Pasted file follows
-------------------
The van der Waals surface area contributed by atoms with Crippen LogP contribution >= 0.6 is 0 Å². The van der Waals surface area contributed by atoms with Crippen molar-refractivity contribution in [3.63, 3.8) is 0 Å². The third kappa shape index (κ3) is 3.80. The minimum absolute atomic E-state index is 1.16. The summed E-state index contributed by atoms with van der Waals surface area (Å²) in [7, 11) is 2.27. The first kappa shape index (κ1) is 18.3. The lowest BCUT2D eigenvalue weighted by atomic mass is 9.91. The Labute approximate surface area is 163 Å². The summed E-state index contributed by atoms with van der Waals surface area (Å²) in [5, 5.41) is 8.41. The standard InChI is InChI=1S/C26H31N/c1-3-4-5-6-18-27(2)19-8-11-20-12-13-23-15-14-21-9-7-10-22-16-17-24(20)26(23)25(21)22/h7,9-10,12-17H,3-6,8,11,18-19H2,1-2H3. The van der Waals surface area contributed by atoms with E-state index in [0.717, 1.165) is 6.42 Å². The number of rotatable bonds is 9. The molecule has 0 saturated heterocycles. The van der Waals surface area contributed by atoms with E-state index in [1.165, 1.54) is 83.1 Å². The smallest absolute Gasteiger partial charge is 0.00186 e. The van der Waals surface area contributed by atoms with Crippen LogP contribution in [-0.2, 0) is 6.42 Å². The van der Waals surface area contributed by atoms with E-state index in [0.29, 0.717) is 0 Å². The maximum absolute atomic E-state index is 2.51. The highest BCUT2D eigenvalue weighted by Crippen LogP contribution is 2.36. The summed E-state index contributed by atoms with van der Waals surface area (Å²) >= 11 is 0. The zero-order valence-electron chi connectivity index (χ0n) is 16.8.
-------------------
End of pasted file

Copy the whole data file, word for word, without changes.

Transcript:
The van der Waals surface area contributed by atoms with Crippen LogP contribution >= 0.6 is 0 Å². The van der Waals surface area contributed by atoms with Crippen molar-refractivity contribution in [3.63, 3.8) is 0 Å². The third kappa shape index (κ3) is 3.80. The minimum absolute atomic E-state index is 1.16. The summed E-state index contributed by atoms with van der Waals surface area (Å²) in [7, 11) is 2.27. The first kappa shape index (κ1) is 18.3. The lowest BCUT2D eigenvalue weighted by atomic mass is 9.91. The Labute approximate surface area is 163 Å². The summed E-state index contributed by atoms with van der Waals surface area (Å²) in [5, 5.41) is 8.41. The standard InChI is InChI=1S/C26H31N/c1-3-4-5-6-18-27(2)19-8-11-20-12-13-23-15-14-21-9-7-10-22-16-17-24(20)26(23)25(21)22/h7,9-10,12-17H,3-6,8,11,18-19H2,1-2H3. The van der Waals surface area contributed by atoms with E-state index in [0.717, 1.165) is 6.42 Å². The number of rotatable bonds is 9. The molecule has 0 saturated heterocycles. The van der Waals surface area contributed by atoms with E-state index in [1.165, 1.54) is 83.1 Å². The smallest absolute Gasteiger partial charge is 0.00186 e. The van der Waals surface area contributed by atoms with Crippen LogP contribution in [-0.2, 0) is 6.42 Å². The van der Waals surface area contributed by atoms with E-state index in [0.29, 0.717) is 0 Å². The maximum absolute atomic E-state index is 2.51. The highest BCUT2D eigenvalue weighted by Crippen LogP contribution is 2.36. The summed E-state index contributed by atoms with van der Waals surface area (Å²) >= 11 is 0. The zero-order valence-electron chi connectivity index (χ0n) is 16.8.